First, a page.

A guide to the best hill stations in South India DT29487013

A guide to the best hill stations in South India

The top hill stations in South India for a luxury holiday

South India’s hill stations are a captivating contrast to the balmy backwaters of Kerala, or the magnific temples abundant throughout Tamil Nadu and Karnataka. Staying at a hill station on your South India holiday provides the opportunity to enjoy activities not possible elsewhere in South India – visiting a working tea, coffee or spice plantation, or riding on a dinky narrow-gauge steam train. There are also plenty of occasions to stretch the legs, be it on a hike up to a viewpoint overlooking magnificent scenery or an afternoon promenade stroll, an activity central to life during the time of the British Raj.

Most importantly, including a hill station on your South India itinerary offers a calming respite from the hecticness of the plains and the chance to recharge the batteries before moving on.

What’s in this post

A short history of hill stations in South India

Elevated beyond the humidity of the lowlands, the origins of the hill station in Southern India can be traced back to the 11th century when Nandi Hills, some 60kms from Bengaluru (Bangalore), was established by the Ganga Dynasty as a summer retreat. But, it wasn’t until the time of the British Raj (1858-1947) that the popularity of the hill station reached its zenith.

“Places to rest and recuperate from the arduous life on the plains”.

It wasn’t just relief from the searing heat that drew the British colonials to India’s elevated foothills during the summer months. It was generally believed among the Britishers of the Raj that hill stations were beyond the grasp of tropical diseases such as cholera and malaria which were commonplace across much of the subcontinent at the time. Although this speculation was later proven not to be the case, there were curative effects to be had by spending periods in the hills. Cleaner air, less pollution, and a smaller population meant the risk of affliction from serious disease was significantly reduced.

A slice of rural England in a faraway land …

Besides, nowhere was better than the hill station for the British to attempt to replicate life back in their native land. A central mall for strolling, a theatre for amateur dramatics, and a local church for attending service on a Sunday were all part of the makeup of Indian hill stations under the rule of the Raj. And with a climate conducive to English-country-style gardens, there was also the opportunity to grow flowers that would have been familiar such as roses and tulips, as well as fresh produce such as lettuce and strawberries, all of which would have helped ease the homesickness that many colonials invariably experienced.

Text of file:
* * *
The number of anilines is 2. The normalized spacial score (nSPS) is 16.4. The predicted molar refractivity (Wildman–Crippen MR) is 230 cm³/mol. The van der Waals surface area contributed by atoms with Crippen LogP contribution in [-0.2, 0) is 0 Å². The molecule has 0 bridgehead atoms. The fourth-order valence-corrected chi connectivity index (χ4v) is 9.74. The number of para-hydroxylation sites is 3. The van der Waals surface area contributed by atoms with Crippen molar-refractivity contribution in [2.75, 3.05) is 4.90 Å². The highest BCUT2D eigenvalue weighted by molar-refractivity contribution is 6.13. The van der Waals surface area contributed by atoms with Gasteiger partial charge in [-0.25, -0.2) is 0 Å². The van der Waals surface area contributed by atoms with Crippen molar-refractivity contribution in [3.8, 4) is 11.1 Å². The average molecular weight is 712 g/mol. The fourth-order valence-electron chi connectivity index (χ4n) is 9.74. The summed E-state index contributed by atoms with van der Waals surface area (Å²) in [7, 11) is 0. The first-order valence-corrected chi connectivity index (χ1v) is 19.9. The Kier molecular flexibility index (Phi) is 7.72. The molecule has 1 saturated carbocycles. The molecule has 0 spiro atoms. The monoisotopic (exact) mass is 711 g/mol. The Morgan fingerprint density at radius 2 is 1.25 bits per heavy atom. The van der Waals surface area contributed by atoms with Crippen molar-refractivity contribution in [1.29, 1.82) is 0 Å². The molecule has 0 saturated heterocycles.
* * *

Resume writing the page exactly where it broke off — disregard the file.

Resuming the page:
In the north of the country, in the foothills of the Himalayas, places such as Shimla for Delhi and Darjeeling for Kolkata were chosen as suitable settlements to escape to in the summer months.

While in the south of India, hill stations were developed in the Western Ghats, which traverses the southern states of Karnataka, Kerala and Tamil Nadu, and the Eastern Ghats, which also pass through Tamil Nadu as well as parts of Karnataka. In particular, the Nilgiri Hills, which are situated at the trijunction of northwestern Tamil Nadu, south Karnataka, and eastern Kerala and connect the Western Ghats with the Eastern Ghats, developed rapidly during the time of the Raj and towns such as Ooty (officially Udhagamandalam), Coonoor and Kotagiri became popular summer and weekend getaways.

The popularity of the hill station in India didn’t wane after the British left. With hundreds dotted throughout the country, many of which are in the south, and many activities on offer to occupy your leisure time, India’s summer retreats still attract a lot of visitors and are the perfect addition to any luxury South Indian holiday.

Kerala tea plantations DT1283347
Tea pickers in Kerala

Reasons to include a hill station in your South India itinerary

Climate

In the past, the cool and pleasant climate was the attraction of hill stations, and the weather remains the primary draw for many visitors.

Flora and Fauna

The elevated regions of South India are blessed with an abundance of flora and fauna. From pine forests to thousands of species of flowering plants, and waterfalls to botanical gardens, there is much to discover on the doorstep of hill stations in South India.

Plantation visits

Be it tea, coffee or exotic spices, the undisputed highlight of visiting a hill station in South India is the opportunity to visit one of the many neatly kept plantations that dot the landscapes surrounding many hill stations.

Walking and mountain biking trails

Heading off with an experienced guide and walking or biking through wondrous scenery, tribal villages and local plantations is an engaging way to spend a day when staying in a hill station.

Raj-era architecture

Some buildings from the period, such as Fernhills Palace in Ooty (now a heritage hotel), are beautifully maintained, while others are best-described as displaying attributes of faded grandeur. Either way, they offer an absorbing glimpse into the past world of the British Raj.

Family activities

Travelling with children in South India can be a delight, as many activities are family-friendly. Walking and biking, riding steam trains and discovering thunderous waterfalls are but a few of the pursuits that are ideal for younger members of the family

There are numerous hill stations and elevated settlements in South India but, in our opinion, not all warrant a visit. This is either because there isn’t enough to do, or because the accommodation is not up to the high standard we wish to deliver to our clients. Bear in mind that most hill stations developed along the same lines and so, broadly speaking, offer the same activities and experiences. At Corinthian Travel, we wholeheartedly recommend incorporating a hill station in your South India itinerary but one, maybe two, is sufficient and will leave time for some of the other outstanding sights this part of the country has to offer.

Munnar, Kerala

Situated in the Western Ghats, positioned amidst the rolling green Cardamom Hills, the hill station of Munnar is often called the Kashmir of South India. Munnar provides outstanding vistas of valleys, streams and jagged rocks. At an altitude of around 1,600 metres, the air feels fresh, and it is easy to see why Munnar was once a favourite summer retreat of the British in India.

Munnar tea plantations DT64898552
Munnar tea plantations

Things to do in Munnar

  • Take a guided trek through low mountain scenery and pause at panoramic viewpoints
  • Visit local waterfalls
  • Drive up to Top Station for spectacular views of the Western Ghats